Meg's Monster Roy Meg Golan
Image via Odencat

Review: Meg’s Monster is a Brilliant, Albeit Short, Tale of Found Family and Loss

Take to the Stars.

In a post-Undertale world, it makes sense that there would be other games that attempt to capture its magic. As I started Meg’s Monster, all I could think about is how this game could be the next Undertale.

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It boasts a familiar premise — a human child falls from their world into a world of monsters, and must find a way home by any means. But, Meg’s Monster twists said premise into a pretzel with its unique battle system that’s equal parts scripted and not. In addition, there’s a wealth of moments packed into this tiny package that left me questioning how much about this world I truly understood.

Review Takeaways

  • While it has a familiar premise, it carves out an identity all its own.
  • It boasts a unique and interesting battle system, though the battles aren’t much of a challenge.
  • Nothing is as it first appears in this world. There are a countless number of twists and turns.
  • Its characters are loveable and endearing, and their character arcs can be relatable.
  • Final Score: 9/10

Variations on a Familiar Theme

Meg's Monster Paul's House
Image via Odencat

In Meg’s Monster, we play as Roy, a ginormous blue monster with an equally gigantic red arm. It’s never highlighted, nor is a specific reason given for it, but his red arm also has its own giant eyeball, though it seems to be less of an independent organism and more an extension of Roy. In any case, one day, Roy is hanging out with his best bro Golan, eating a metric ton of “Magic Tar,” as he calls it (it’s waste byproduct, and yes, he seems to be the only one who enjoys eating it) when a human named Meg falls to their world.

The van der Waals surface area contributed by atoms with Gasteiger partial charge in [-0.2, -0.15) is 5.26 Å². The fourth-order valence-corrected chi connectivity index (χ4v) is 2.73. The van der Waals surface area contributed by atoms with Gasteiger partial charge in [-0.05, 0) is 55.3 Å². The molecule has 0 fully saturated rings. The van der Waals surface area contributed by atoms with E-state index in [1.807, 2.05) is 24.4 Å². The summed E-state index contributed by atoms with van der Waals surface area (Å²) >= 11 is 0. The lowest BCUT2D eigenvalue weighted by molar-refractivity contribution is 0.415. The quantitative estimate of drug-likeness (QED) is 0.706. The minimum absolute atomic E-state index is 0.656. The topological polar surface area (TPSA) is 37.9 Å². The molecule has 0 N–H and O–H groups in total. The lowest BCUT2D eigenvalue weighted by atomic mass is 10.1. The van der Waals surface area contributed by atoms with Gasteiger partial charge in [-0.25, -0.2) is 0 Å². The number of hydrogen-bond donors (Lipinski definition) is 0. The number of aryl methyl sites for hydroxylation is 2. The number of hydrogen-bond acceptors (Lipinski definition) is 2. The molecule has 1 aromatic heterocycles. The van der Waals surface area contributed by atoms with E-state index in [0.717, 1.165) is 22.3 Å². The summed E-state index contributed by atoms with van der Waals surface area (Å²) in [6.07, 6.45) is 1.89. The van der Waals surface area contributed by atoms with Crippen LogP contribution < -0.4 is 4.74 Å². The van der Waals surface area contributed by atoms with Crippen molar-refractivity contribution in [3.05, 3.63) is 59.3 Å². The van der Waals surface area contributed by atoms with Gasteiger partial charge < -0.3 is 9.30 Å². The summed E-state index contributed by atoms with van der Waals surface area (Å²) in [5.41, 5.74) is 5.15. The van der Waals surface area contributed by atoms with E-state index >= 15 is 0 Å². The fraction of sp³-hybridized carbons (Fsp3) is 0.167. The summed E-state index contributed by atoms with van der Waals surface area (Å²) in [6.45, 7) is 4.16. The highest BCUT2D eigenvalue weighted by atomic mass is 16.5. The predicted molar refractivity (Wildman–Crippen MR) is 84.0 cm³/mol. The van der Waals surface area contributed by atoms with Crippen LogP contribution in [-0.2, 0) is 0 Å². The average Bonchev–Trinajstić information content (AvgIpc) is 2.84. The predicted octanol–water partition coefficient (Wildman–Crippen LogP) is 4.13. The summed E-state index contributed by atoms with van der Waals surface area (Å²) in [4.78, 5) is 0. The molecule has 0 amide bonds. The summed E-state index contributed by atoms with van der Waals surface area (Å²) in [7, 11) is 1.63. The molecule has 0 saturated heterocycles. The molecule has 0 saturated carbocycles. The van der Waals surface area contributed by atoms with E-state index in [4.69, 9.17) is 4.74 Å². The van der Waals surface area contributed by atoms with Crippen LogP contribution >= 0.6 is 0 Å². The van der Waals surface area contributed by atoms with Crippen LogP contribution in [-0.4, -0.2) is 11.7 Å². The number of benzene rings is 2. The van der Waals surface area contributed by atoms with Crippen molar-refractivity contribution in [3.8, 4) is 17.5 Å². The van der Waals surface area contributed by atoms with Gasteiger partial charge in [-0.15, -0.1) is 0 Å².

It’s quickly established that not many humans tend to fall down below, and those who do usually end up as a monster’s snack. But, because Roy isn’t interested in eating anything other than “Magic Tar,” he refuses Golan’s offer to split Meg “half-n-half.” As Golan goes to chomp her up in one bite, she begins to cry — as any child would upon hearing such a horrid threat — and the world around them turns red. It begins to pulsate. The surrounding climate begins to get hotter … and hotter … until Meg stops crying.

Roy and Golan come to the conclusion that when Meg cries, the world around them starts to end. So, they take it upon themselves to protect Meg from the demonic denizens of the underworld who want to add human to their diet. But — it’s not enough to just protect her physically, they must keep her appeased, lest the world fall apart around them. But, as is usually the case, the truth is stranger than fiction, and as you embark on a quest to reunite Meg with her missing mother, you’ll encounter strange and powerful enemies, friends, and … frenemies … that will make you question everything you think you know.

Scripted … But Not??

Meg's Monster Battle